In celebration of National Hispanic Heritage Month, Henry Cisneros, the former U.S. Secretary of Housing and Development, was invited by the School of Planning, Design and Construction to give a lecture Oct. 11 at MSU.
November 21, 2017 - Author: Heidi Macwan
In celebration of National Hispanic Heritage Month, Henry Cisneros, the former U.S. Secretary of Housing and Development, was invited by the School of Planning, Design and Construction (SPDC) to give a lecture Oct. 11 at Michigan State University.
As a four-time mayor of San Antonio, Texas, Cisneros is one of the first Hispanic Americans to have run a major city. The American Mayor named him one of the nation’s 15 best mayors of the 19th and 20th centuries.
Cisneros currently co-chairs the Bipartisan Policy Center’s Immigration Task Force, where he considers all aspects of immigration reform and encourages dialogue among interest groups and decision makers.
He spoke on three topics: Cities and the economy, smart growth and sustainability, and American Latinos and the nation’s future.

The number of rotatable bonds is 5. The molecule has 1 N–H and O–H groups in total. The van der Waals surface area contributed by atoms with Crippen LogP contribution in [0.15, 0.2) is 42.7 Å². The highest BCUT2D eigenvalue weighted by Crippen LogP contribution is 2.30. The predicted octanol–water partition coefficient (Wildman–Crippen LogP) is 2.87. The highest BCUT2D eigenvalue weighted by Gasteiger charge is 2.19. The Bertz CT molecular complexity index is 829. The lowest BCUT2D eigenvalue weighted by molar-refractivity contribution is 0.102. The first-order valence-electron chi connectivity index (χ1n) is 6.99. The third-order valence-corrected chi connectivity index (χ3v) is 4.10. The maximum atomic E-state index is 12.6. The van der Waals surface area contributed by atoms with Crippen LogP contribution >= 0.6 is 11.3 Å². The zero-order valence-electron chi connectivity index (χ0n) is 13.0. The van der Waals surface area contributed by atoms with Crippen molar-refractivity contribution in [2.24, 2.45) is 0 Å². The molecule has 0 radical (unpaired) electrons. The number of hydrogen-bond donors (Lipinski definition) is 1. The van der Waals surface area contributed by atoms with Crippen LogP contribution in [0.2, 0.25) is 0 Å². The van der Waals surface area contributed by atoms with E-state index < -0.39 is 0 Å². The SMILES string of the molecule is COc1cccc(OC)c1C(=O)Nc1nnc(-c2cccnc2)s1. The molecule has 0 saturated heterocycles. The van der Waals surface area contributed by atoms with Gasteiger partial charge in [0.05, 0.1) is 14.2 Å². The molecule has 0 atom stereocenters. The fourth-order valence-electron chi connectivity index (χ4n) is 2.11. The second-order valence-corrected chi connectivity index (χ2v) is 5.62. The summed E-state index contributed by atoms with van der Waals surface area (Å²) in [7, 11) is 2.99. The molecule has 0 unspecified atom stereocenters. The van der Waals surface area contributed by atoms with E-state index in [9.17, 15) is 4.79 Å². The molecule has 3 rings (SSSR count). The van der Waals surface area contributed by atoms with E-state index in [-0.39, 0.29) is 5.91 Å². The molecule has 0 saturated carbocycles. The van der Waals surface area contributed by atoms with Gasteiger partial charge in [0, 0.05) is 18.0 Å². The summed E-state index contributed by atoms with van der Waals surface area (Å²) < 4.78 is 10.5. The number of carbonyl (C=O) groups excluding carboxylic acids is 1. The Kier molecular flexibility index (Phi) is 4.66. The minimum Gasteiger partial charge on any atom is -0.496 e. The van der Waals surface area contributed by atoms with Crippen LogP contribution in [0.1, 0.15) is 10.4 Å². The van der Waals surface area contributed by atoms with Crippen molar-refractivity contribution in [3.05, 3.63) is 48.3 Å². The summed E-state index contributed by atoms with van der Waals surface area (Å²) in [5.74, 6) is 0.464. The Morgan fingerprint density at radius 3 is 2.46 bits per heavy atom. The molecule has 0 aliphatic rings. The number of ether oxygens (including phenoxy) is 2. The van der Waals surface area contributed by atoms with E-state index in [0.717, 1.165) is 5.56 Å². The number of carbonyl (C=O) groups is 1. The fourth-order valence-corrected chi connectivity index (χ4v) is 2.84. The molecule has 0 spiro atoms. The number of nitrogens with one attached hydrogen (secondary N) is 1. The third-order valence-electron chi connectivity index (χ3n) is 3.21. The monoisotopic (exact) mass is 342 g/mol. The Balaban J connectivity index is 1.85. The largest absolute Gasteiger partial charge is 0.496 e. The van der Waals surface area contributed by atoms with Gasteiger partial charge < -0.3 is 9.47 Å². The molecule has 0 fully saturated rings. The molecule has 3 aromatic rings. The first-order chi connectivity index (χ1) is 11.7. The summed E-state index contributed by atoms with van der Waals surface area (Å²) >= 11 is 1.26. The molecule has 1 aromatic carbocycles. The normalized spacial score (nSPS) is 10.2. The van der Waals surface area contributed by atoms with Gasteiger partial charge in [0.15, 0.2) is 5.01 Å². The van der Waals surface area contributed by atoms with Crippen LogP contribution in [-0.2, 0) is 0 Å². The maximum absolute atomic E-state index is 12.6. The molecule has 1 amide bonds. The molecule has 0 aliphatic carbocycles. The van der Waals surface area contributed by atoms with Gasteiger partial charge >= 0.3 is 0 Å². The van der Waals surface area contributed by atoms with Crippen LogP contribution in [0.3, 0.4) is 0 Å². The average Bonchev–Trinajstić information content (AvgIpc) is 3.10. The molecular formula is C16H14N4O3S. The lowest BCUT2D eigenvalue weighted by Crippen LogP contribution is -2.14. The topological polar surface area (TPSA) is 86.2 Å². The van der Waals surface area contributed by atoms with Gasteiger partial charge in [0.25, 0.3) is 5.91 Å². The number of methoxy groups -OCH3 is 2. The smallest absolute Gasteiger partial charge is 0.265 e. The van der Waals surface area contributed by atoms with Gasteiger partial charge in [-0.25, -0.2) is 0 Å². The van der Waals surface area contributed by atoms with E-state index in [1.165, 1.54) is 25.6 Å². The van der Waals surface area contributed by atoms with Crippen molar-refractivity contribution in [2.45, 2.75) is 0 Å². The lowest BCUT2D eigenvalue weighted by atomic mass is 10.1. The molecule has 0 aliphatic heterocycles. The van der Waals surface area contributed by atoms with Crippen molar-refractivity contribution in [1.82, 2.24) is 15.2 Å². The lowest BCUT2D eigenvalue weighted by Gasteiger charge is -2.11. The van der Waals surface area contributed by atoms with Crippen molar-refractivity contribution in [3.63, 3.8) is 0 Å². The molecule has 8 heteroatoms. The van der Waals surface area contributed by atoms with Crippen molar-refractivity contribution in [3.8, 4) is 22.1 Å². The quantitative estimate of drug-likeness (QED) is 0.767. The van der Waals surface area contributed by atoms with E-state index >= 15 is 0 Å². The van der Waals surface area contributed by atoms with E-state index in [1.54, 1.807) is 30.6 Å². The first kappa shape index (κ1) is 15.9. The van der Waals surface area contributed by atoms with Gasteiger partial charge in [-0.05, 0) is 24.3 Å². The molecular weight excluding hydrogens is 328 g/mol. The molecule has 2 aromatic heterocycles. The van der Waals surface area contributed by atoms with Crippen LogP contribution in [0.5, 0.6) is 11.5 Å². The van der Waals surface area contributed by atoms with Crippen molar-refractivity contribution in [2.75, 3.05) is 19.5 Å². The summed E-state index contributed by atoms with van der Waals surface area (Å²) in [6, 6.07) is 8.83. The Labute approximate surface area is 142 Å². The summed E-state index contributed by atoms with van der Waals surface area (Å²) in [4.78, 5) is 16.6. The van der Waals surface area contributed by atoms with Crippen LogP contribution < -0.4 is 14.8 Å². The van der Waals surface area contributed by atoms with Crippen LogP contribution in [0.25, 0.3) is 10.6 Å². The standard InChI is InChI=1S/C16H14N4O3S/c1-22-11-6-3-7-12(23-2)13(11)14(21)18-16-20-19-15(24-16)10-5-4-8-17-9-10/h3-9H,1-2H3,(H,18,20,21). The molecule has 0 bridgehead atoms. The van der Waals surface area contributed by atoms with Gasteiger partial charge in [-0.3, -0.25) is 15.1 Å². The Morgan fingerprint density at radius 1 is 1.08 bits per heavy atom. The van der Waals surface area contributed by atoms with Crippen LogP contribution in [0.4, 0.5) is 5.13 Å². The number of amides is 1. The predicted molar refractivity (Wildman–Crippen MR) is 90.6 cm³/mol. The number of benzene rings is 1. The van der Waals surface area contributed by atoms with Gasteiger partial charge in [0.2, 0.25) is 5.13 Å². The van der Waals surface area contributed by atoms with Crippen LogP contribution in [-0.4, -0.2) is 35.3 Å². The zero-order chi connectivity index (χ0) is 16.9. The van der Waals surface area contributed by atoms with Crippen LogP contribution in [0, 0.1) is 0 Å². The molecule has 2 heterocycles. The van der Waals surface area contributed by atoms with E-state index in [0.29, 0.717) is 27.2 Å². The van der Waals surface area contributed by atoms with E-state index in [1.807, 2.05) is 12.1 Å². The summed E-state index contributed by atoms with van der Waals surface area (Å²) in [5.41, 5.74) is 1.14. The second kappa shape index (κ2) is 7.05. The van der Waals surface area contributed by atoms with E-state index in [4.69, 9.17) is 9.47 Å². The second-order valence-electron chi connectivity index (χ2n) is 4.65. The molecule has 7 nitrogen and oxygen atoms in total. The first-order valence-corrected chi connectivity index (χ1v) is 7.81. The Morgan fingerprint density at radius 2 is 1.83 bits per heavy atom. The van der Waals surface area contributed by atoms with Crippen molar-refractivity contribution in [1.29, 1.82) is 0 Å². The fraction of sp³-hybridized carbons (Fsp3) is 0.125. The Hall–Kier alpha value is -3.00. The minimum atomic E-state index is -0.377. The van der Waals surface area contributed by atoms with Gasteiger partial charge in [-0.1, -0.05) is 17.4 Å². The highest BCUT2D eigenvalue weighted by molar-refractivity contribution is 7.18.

Cisneros began his presentation by talking about the importance of land grant institutions like Michigan State University and Texas A&M University, where he attended school and sat on the board, for which he has great respect for these institutions.
He has a degree in urban planning from Texas A&M’s Department of Urban Planning, which is housed in the School of Architecture. He congratulated SPDC and its associated colleges for bringing together the building art disciplines under one roof, and for offering “multidisciplinary, cross-cutting courses that resemble what students will face in real life.”
“It is fitting that the School of Planning Design and Construction brought Dr. Cisneros to campus in celebration of National Hispanic Heritage Month. Although the impacts of the growth of the Latino population in America have begun to permeate all of American life, they are most evident in our urban spaces,” said SPDC Associate Professor Rene Rosenbaum.
Cisneros also discussed a demographic trend on the continuing urbanization of the country and what that means for America. “Today, in the world, more people live in cities than in rural areas for the first time in recorded history,” he said.
He shared that 65% of American people live in just the 100 largest cities, and they generate 75% of the country’s GDP, and they generate 78% of the country’s patents and research activities. He also touched on the importance of ports, airports and cargo facilities as important connectors of the world, which are driven by metro areas.